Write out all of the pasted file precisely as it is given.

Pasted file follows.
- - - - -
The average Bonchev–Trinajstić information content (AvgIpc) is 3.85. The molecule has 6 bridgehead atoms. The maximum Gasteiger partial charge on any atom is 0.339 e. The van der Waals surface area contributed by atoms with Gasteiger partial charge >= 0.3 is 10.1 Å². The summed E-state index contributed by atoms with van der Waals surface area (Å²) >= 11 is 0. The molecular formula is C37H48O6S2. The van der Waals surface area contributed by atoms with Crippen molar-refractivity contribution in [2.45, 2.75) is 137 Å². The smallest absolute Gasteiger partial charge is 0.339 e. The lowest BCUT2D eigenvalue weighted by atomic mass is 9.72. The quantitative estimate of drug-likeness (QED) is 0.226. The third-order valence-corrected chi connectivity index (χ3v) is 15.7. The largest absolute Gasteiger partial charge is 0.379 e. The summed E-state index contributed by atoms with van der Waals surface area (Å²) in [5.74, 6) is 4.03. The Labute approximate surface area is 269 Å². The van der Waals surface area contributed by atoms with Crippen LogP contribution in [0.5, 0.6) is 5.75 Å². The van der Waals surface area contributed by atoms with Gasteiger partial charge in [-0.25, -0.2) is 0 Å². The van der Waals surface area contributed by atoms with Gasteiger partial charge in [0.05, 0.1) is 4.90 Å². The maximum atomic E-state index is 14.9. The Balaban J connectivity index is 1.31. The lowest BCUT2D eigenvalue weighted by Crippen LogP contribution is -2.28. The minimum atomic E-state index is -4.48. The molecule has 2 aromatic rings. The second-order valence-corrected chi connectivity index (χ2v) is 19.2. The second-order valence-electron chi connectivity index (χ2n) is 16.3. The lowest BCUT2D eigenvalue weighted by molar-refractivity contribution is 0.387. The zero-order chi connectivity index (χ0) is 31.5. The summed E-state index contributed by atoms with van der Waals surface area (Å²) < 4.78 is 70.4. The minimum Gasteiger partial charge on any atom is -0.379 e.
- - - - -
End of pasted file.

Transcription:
The average Bonchev–Trinajstić information content (AvgIpc) is 3.85. The molecule has 6 bridgehead atoms. The maximum Gasteiger partial charge on any atom is 0.339 e. The van der Waals surface area contributed by atoms with Gasteiger partial charge >= 0.3 is 10.1 Å². The summed E-state index contributed by atoms with van der Waals surface area (Å²) >= 11 is 0. The molecular formula is C37H48O6S2. The van der Waals surface area contributed by atoms with Crippen molar-refractivity contribution in [2.45, 2.75) is 137 Å². The smallest absolute Gasteiger partial charge is 0.339 e. The lowest BCUT2D eigenvalue weighted by atomic mass is 9.72. The quantitative estimate of drug-likeness (QED) is 0.226. The third-order valence-corrected chi connectivity index (χ3v) is 15.7. The largest absolute Gasteiger partial charge is 0.379 e. The summed E-state index contributed by atoms with van der Waals surface area (Å²) in [5.74, 6) is 4.03. The Labute approximate surface area is 269 Å². The van der Waals surface area contributed by atoms with Crippen LogP contribution in [0.5, 0.6) is 5.75 Å². The van der Waals surface area contributed by atoms with Gasteiger partial charge in [-0.25, -0.2) is 0 Å². The van der Waals surface area contributed by atoms with Gasteiger partial charge in [0.05, 0.1) is 4.90 Å². The maximum atomic E-state index is 14.9. The Balaban J connectivity index is 1.31. The lowest BCUT2D eigenvalue weighted by Crippen LogP contribution is -2.28. The minimum atomic E-state index is -4.48. The molecule has 2 aromatic rings. The second-order valence-corrected chi connectivity index (χ2v) is 19.2. The second-order valence-electron chi connectivity index (χ2n) is 16.3. The lowest BCUT2D eigenvalue weighted by molar-refractivity contribution is 0.387. The zero-order chi connectivity index (χ0) is 31.5. The summed E-state index contributed by atoms with van der Waals surface area (Å²) < 4.78 is 70.4. The minimum Gasteiger partial charge on any atom is -0.379 e.